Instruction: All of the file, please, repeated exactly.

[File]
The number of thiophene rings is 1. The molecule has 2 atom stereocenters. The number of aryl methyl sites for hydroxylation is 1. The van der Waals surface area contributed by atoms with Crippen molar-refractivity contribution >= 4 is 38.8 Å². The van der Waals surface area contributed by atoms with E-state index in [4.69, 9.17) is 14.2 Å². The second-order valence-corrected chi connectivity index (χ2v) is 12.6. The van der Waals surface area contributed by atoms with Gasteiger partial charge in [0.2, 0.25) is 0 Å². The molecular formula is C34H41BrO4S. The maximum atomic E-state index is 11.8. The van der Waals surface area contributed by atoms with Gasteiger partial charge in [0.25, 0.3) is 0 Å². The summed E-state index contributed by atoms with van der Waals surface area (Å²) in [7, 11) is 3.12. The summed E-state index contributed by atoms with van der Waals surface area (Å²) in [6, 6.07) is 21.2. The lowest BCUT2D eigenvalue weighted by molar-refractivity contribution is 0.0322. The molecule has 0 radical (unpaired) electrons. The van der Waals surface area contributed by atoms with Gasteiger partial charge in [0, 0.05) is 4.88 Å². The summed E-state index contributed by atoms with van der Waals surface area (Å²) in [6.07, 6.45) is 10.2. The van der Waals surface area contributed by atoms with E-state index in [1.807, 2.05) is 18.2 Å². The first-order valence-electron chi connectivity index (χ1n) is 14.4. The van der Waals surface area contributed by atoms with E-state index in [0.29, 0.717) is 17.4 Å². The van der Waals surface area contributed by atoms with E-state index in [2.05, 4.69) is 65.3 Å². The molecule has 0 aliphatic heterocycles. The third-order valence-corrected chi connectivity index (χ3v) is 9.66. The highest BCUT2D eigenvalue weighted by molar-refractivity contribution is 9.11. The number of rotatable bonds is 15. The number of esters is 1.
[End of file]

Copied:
The number of thiophene rings is 1. The molecule has 2 atom stereocenters. The number of aryl methyl sites for hydroxylation is 1. The van der Waals surface area contributed by atoms with Crippen molar-refractivity contribution >= 4 is 38.8 Å². The van der Waals surface area contributed by atoms with E-state index in [4.69, 9.17) is 14.2 Å². The second-order valence-corrected chi connectivity index (χ2v) is 12.6. The van der Waals surface area contributed by atoms with Gasteiger partial charge in [0.2, 0.25) is 0 Å². The molecular formula is C34H41BrO4S. The maximum atomic E-state index is 11.8. The van der Waals surface area contributed by atoms with Gasteiger partial charge in [0.25, 0.3) is 0 Å². The summed E-state index contributed by atoms with van der Waals surface area (Å²) in [7, 11) is 3.12. The summed E-state index contributed by atoms with van der Waals surface area (Å²) in [6, 6.07) is 21.2. The lowest BCUT2D eigenvalue weighted by molar-refractivity contribution is 0.0322. The molecule has 0 radical (unpaired) electrons. The van der Waals surface area contributed by atoms with Gasteiger partial charge in [0, 0.05) is 4.88 Å². The summed E-state index contributed by atoms with van der Waals surface area (Å²) in [6.07, 6.45) is 10.2. The van der Waals surface area contributed by atoms with E-state index in [1.807, 2.05) is 18.2 Å². The first-order valence-electron chi connectivity index (χ1n) is 14.4. The van der Waals surface area contributed by atoms with E-state index in [0.29, 0.717) is 17.4 Å². The van der Waals surface area contributed by atoms with E-state index in [2.05, 4.69) is 65.3 Å². The molecule has 0 aliphatic heterocycles. The third-order valence-corrected chi connectivity index (χ3v) is 9.66. The highest BCUT2D eigenvalue weighted by molar-refractivity contribution is 9.11. The number of rotatable bonds is 15. The number of esters is 1.